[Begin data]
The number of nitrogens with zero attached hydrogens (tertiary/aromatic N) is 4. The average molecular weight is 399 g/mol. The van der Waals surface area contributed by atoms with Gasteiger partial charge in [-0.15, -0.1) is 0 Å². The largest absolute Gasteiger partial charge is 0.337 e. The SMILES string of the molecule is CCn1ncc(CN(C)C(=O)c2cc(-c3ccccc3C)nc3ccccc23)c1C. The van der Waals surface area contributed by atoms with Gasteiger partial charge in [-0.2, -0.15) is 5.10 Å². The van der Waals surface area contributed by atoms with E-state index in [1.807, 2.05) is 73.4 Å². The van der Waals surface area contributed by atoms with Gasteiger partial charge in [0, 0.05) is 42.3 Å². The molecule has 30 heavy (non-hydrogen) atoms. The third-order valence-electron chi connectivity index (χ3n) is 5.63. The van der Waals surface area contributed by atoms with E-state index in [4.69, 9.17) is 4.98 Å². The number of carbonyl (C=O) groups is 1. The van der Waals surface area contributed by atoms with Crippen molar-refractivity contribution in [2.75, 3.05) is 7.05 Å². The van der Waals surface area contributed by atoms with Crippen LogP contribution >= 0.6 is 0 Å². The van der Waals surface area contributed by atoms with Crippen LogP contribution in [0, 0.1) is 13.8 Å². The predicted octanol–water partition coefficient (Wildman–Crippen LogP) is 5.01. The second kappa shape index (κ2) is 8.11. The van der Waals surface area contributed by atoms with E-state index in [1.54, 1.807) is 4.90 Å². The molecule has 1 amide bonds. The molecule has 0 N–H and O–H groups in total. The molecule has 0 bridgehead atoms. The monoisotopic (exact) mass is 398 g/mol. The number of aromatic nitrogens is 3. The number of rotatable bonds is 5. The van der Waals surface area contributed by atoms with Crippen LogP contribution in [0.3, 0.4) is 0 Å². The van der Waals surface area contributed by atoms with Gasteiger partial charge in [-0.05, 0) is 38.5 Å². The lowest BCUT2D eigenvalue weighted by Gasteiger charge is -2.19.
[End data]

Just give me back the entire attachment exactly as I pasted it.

The number of nitrogens with zero attached hydrogens (tertiary/aromatic N) is 4. The average molecular weight is 399 g/mol. The van der Waals surface area contributed by atoms with Gasteiger partial charge in [-0.15, -0.1) is 0 Å². The largest absolute Gasteiger partial charge is 0.337 e. The SMILES string of the molecule is CCn1ncc(CN(C)C(=O)c2cc(-c3ccccc3C)nc3ccccc23)c1C. The van der Waals surface area contributed by atoms with Gasteiger partial charge in [-0.2, -0.15) is 5.10 Å². The van der Waals surface area contributed by atoms with E-state index in [1.807, 2.05) is 73.4 Å². The van der Waals surface area contributed by atoms with Gasteiger partial charge in [0, 0.05) is 42.3 Å². The molecule has 30 heavy (non-hydrogen) atoms. The third-order valence-electron chi connectivity index (χ3n) is 5.63. The van der Waals surface area contributed by atoms with E-state index in [4.69, 9.17) is 4.98 Å². The number of carbonyl (C=O) groups is 1. The van der Waals surface area contributed by atoms with Crippen molar-refractivity contribution in [2.75, 3.05) is 7.05 Å². The van der Waals surface area contributed by atoms with Crippen LogP contribution >= 0.6 is 0 Å². The van der Waals surface area contributed by atoms with Crippen LogP contribution in [0, 0.1) is 13.8 Å². The predicted octanol–water partition coefficient (Wildman–Crippen LogP) is 5.01. The second kappa shape index (κ2) is 8.11. The van der Waals surface area contributed by atoms with E-state index in [1.54, 1.807) is 4.90 Å². The molecule has 1 amide bonds. The molecule has 0 N–H and O–H groups in total. The molecule has 0 bridgehead atoms. The monoisotopic (exact) mass is 398 g/mol. The number of aromatic nitrogens is 3. The number of rotatable bonds is 5. The van der Waals surface area contributed by atoms with Crippen LogP contribution in [0.3, 0.4) is 0 Å². The van der Waals surface area contributed by atoms with Gasteiger partial charge in [-0.05, 0) is 38.5 Å². The lowest BCUT2D eigenvalue weighted by Gasteiger charge is -2.19.